It’s tempting to think that doing our little bit to reduce carbon emissions saves us from having to confront the reality of what is happening to our planet - and the discomforting truth that we’re not doing enough to save it
Revelations or Genesis? Take your pick. The world feels full of contradictory signals. At their height, the floods across the south of England created a sense of apocalypse. When we see weather catastrophes in far-off places such as the Philippines, we may be moved. When the chaos and suffering are in our own backyard, in a rich developed country, it is altogether more unnerving and biblical references come to mind.
On the other hand, listening to so many businesses now talking of reinventing themselves, we could easily feel we are experiencing the genesis of a new clean world and that “clean tech”, or now the “circular economy”, will be our saviour.
For most of us, our world view depends not so much on facts as our psychological make-up. Our predicament is real. Long time lags mean that the climate change we are experiencing today can be attributed to carbon dioxide released in the atmosphere in the seventies.
Since then, we have released gigatonnes more CO2 and other greenhouse gases into the atmosphere. What might we experience in the next five years, let alone the next 40?
Our propensity for optimism means we don’t like hearing some things. Which is why the IPCC reports on climate change are much more conservative than many scientists believe is justified. Arguably, even the Stern Review of the economics of climate change was optimistic - with some scenarios, for example, based on China’s greenhouse gas emissions peaking in 2017. I leave it to you to make your decision on the chances of that.
A recent article by Financial Times columnist Robert Harding points out that “models of climate change all but assume it cannot have a huge effect on the economy, no matter how bad global warming becomes”.
We need to be fully aware when we are basing predictions and scenarios on what we think is acceptable to politicians and society, or what we believe is achievable, rather than what needs to be done. Otherwise we are hoodwinking ourselves.
We are like a smoker cutting down from 40 to 35 a day and hoping for a miracle cure if that doesn’t work
I am going to suggest something which is unpopular if not downright taboo: we must remain distrustful of our own optimism. Psychologists have quantified an optimism bias which demonstrates that humans are, on average, more optimistic than reality tells us we should be. Most of us who drive think we are better than average drivers, when only half of us actually can be. CEOs and leaders generally are some of the worst offenders when it comes to this optimism bias.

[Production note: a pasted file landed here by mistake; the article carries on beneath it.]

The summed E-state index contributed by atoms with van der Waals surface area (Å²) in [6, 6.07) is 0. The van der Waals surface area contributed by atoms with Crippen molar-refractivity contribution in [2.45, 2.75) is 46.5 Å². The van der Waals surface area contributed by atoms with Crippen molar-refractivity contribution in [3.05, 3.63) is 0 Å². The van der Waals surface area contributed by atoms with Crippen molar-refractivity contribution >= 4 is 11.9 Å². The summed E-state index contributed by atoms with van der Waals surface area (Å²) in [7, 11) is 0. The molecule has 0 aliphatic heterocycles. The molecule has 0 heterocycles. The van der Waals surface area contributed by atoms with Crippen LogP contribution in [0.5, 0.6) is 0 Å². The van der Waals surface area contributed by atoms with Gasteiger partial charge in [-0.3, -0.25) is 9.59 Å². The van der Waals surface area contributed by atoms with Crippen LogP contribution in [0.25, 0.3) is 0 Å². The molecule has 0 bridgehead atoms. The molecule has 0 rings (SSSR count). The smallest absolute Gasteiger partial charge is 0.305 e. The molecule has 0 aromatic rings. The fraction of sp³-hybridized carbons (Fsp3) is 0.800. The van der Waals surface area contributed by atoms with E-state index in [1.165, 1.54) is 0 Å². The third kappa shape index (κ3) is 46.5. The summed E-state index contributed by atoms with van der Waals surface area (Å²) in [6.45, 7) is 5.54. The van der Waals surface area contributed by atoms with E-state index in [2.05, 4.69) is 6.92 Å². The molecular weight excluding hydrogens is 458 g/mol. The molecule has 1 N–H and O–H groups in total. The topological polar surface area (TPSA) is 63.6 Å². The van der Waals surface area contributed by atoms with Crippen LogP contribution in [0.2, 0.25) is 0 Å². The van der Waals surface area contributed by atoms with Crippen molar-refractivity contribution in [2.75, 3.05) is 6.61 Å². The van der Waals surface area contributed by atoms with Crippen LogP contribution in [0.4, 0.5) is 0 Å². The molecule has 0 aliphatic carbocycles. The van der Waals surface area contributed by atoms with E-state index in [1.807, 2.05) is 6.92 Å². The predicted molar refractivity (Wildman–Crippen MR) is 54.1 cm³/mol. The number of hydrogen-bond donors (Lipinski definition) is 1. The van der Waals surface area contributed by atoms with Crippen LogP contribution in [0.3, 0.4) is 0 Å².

So, with climate change, we are like a smoker cutting down from 40 to 35 a day and hoping for a miracle cure if that doesn’t work. We probably cannot afford to add one more carbon dioxide molecule to the stock of greenhouse gases in the atmosphere. Yet every advance in clean technology is being matched by one in the fossil fuel industry, improving our ability to exploit coal, oil and gas reserves.
Who would have predicted the impact, or even heard, of fracking 10 years ago? Now we are starting to read about the enormous and cheap fossil fuel reserves we could unlock through frozen oceanic methane and underground coal gasification.
The optimistic view might be that these are, respectively, cleaner than coal or can be linked to carbon capture and storage. So it is that one of the big dangers we face at the moment is backing green at the same time as pumping out brown.
We see this all around us. Prime minister David Cameron reaffirms his belief in man-made climate change while backing fracking in the UK. We build increasingly energy-efficient homes - but some of them still go up on floodplains and valuable farmland. Developers continue to use high-embodied carbon concrete in most projects while using low-carbon cement replacement in a token few. Car makers are starting to manufacture electric vehicles while still selling gas-guzzling SUVs.
Optimistically (as ever) we can see this contradiction as part of a transition, but we must also be much more honest at a personal level about the balance of green versus brown in our own lives and businesses. Everything can be wrapped in the language of win:win, but this is rhetoric, not reality.
So am I optimistic? I am writing this sitting in a lounge in a well-insulated, energy-efficient home, part-powered by renewable energy with a car club vehicle outside my front door, in the still exemplary BedZED eco-village. I will shortly be booking a flight to Africa where I am doing some work. My life expresses some of the same contradictions.
The next 10 years are going to be hugely exciting and will be about how far and how quickly we tip the balance from brown to green.
Pooran Desai is co-founder of BioRegional